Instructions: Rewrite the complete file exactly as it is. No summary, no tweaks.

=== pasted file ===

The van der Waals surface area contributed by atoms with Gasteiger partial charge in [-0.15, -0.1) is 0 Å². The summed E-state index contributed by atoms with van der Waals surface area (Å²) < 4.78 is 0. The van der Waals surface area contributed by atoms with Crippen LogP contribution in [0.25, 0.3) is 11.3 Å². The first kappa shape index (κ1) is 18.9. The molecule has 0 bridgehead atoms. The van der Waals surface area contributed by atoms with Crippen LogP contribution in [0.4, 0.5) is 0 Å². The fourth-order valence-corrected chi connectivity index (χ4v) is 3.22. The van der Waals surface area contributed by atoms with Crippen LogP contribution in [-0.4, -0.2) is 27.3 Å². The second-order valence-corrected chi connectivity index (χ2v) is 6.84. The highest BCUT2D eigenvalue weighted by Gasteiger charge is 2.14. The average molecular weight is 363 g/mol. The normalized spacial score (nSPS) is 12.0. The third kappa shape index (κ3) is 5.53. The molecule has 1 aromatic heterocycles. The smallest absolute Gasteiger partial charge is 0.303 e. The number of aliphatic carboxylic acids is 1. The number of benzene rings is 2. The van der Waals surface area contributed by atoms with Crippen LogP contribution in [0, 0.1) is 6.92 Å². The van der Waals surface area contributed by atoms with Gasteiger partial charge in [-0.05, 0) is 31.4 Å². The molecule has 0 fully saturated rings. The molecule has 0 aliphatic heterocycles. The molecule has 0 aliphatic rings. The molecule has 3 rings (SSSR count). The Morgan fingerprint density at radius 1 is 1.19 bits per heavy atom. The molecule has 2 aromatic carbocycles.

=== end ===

The van der Waals surface area contributed by atoms with Gasteiger partial charge in [-0.15, -0.1) is 0 Å². The summed E-state index contributed by atoms with van der Waals surface area (Å²) < 4.78 is 0. The van der Waals surface area contributed by atoms with Crippen LogP contribution in [0.25, 0.3) is 11.3 Å². The first kappa shape index (κ1) is 18.9. The molecule has 0 bridgehead atoms. The van der Waals surface area contributed by atoms with Crippen LogP contribution in [0.4, 0.5) is 0 Å². The fourth-order valence-corrected chi connectivity index (χ4v) is 3.22. The van der Waals surface area contributed by atoms with Crippen LogP contribution in [-0.4, -0.2) is 27.3 Å². The second-order valence-corrected chi connectivity index (χ2v) is 6.84. The highest BCUT2D eigenvalue weighted by Gasteiger charge is 2.14. The average molecular weight is 363 g/mol. The normalized spacial score (nSPS) is 12.0. The third kappa shape index (κ3) is 5.53. The molecule has 1 aromatic heterocycles. The smallest absolute Gasteiger partial charge is 0.303 e. The number of aliphatic carboxylic acids is 1. The number of benzene rings is 2. The van der Waals surface area contributed by atoms with Crippen LogP contribution in [0, 0.1) is 6.92 Å². The van der Waals surface area contributed by atoms with Gasteiger partial charge in [-0.05, 0) is 31.4 Å². The molecule has 0 fully saturated rings. The molecule has 0 aliphatic heterocycles. The molecule has 0 aliphatic rings. The molecule has 3 rings (SSSR count). The Morgan fingerprint density at radius 1 is 1.19 bits per heavy atom. The molecule has 2 aromatic carbocycles.